Even the international election monitors had different assessments about the election. The observers from the CIS countries said that they considered it "free, fair, transparent and legitimate." Most Western observers, however, said that the election was flawed. The OSCE Office for Democratic
Institutions and Human Rights said that even though the voting was "generally calm and well administered, ... the counting process was flawed and the long-term election process fell short of international standards in several key respects."
Between Feb. 20 and 23, three major rallies were held in the streets of Yerevan by Demirjian's supporters to protest the outcome of the election. Political groups and news organizations differed as to the number of the participants which was variously estimated at anywhere from 15,000 to 200,000! After last Friday's rally, small g
roups of young men attacked several shops taking down Pres. Kocharian's campaign posters from store windows. Police reportedly arrested more than 100 Demirjian supporters. They were given 15-day prison sentences on charges of "hooliganism and
participation in unsanctioned demonstrations."
In response to an announcement by Demirjian's supporters that another rally would be held on Feb. 23 to ask for Pres. Kocharian's immediate resignation, the President went on Armenian National TV on Feb. 22 warning that all violators of law and order will be dealt with "in the severest manner" to protect the country's stability. The Mayor of Yerevan, Robert Nazarian, warned during a televised statement that no permission had been requested or granted for a public rally on Feb. 23. The Defense Ministry also issued a stern warning to the protesters calling on them to desist from further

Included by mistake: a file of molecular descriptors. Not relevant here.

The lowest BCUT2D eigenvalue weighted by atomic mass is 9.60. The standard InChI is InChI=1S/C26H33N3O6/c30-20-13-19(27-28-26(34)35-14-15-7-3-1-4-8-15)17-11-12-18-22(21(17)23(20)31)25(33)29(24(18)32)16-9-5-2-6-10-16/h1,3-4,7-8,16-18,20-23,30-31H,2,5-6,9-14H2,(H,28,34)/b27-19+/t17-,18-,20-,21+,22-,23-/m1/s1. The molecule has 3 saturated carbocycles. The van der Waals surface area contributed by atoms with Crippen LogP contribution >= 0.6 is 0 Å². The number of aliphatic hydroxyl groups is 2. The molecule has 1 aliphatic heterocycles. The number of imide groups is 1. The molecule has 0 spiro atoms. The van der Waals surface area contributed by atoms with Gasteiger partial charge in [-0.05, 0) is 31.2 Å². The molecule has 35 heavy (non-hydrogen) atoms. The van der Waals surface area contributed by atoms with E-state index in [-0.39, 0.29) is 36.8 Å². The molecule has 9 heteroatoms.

Despite these warnings and the presence of a large number of riot police, Demirjian's supporters defied the ban. Thousands of them marched in the streets of Yerevan, calling on the President to resign. Demirjian described the street marches as a meeting with his electors. Fortunately, no clashes took place between the protesters and the police. Several participants, however, were arrested the next day. While it is natural to have a very vigorous campaign, both the authorities and the opposition should pursue their political objectives without resorting to extreme measures that could only destabilize the country. It is unfortunate that the court system in Armenia does not enjoy the required
credibility to deal with such disputes in a legal and fair manner.
The citizens of Armenia are entitled to cast freely their votes for the presidential candidate of their choice. No one should infringe upon that right. After the run-off election of March 5th, when all is said and done, one of the two candidates will end up occupying the presidential seat. No matter who that person is, the people of Armenia will continue to need our support. Armenia's survival transcends the interests of any one individual or organization!